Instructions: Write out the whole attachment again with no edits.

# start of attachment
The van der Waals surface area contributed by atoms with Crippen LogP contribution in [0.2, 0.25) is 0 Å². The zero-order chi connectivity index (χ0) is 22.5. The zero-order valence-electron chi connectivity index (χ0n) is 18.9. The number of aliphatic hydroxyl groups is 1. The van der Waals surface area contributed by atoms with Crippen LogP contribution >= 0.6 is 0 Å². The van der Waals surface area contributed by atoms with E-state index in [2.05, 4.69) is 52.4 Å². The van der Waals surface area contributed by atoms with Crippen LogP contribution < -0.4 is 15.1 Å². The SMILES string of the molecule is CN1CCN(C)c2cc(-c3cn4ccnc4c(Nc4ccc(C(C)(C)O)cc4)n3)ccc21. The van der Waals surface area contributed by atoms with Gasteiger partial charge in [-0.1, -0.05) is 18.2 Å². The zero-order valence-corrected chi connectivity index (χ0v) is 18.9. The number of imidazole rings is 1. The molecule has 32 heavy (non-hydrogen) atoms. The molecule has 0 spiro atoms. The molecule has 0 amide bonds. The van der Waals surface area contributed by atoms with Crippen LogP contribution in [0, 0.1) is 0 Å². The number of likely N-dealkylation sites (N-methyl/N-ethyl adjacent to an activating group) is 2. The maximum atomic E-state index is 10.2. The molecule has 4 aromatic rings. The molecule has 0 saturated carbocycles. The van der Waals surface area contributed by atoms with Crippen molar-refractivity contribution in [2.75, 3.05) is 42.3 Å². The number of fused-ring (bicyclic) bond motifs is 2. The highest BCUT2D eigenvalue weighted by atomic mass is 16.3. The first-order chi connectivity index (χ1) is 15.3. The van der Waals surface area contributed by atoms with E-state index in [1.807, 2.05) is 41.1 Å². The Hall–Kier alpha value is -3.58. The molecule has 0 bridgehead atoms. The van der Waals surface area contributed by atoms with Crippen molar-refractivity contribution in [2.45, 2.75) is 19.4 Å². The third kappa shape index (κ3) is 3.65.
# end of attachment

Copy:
The van der Waals surface area contributed by atoms with Crippen LogP contribution in [0.2, 0.25) is 0 Å². The zero-order chi connectivity index (χ0) is 22.5. The zero-order valence-electron chi connectivity index (χ0n) is 18.9. The number of aliphatic hydroxyl groups is 1. The van der Waals surface area contributed by atoms with Crippen LogP contribution >= 0.6 is 0 Å². The van der Waals surface area contributed by atoms with E-state index in [2.05, 4.69) is 52.4 Å². The van der Waals surface area contributed by atoms with Crippen LogP contribution < -0.4 is 15.1 Å². The SMILES string of the molecule is CN1CCN(C)c2cc(-c3cn4ccnc4c(Nc4ccc(C(C)(C)O)cc4)n3)ccc21. The van der Waals surface area contributed by atoms with Gasteiger partial charge in [-0.1, -0.05) is 18.2 Å². The zero-order valence-corrected chi connectivity index (χ0v) is 18.9. The number of imidazole rings is 1. The molecule has 32 heavy (non-hydrogen) atoms. The molecule has 0 spiro atoms. The molecule has 0 amide bonds. The van der Waals surface area contributed by atoms with Crippen LogP contribution in [0, 0.1) is 0 Å². The number of likely N-dealkylation sites (N-methyl/N-ethyl adjacent to an activating group) is 2. The maximum atomic E-state index is 10.2. The molecule has 4 aromatic rings. The molecule has 0 saturated carbocycles. The van der Waals surface area contributed by atoms with Crippen molar-refractivity contribution in [2.75, 3.05) is 42.3 Å². The number of fused-ring (bicyclic) bond motifs is 2. The highest BCUT2D eigenvalue weighted by atomic mass is 16.3. The first-order chi connectivity index (χ1) is 15.3. The van der Waals surface area contributed by atoms with E-state index in [1.807, 2.05) is 41.1 Å². The Hall–Kier alpha value is -3.58. The molecule has 0 bridgehead atoms. The van der Waals surface area contributed by atoms with Crippen molar-refractivity contribution in [2.45, 2.75) is 19.4 Å². The third kappa shape index (κ3) is 3.65.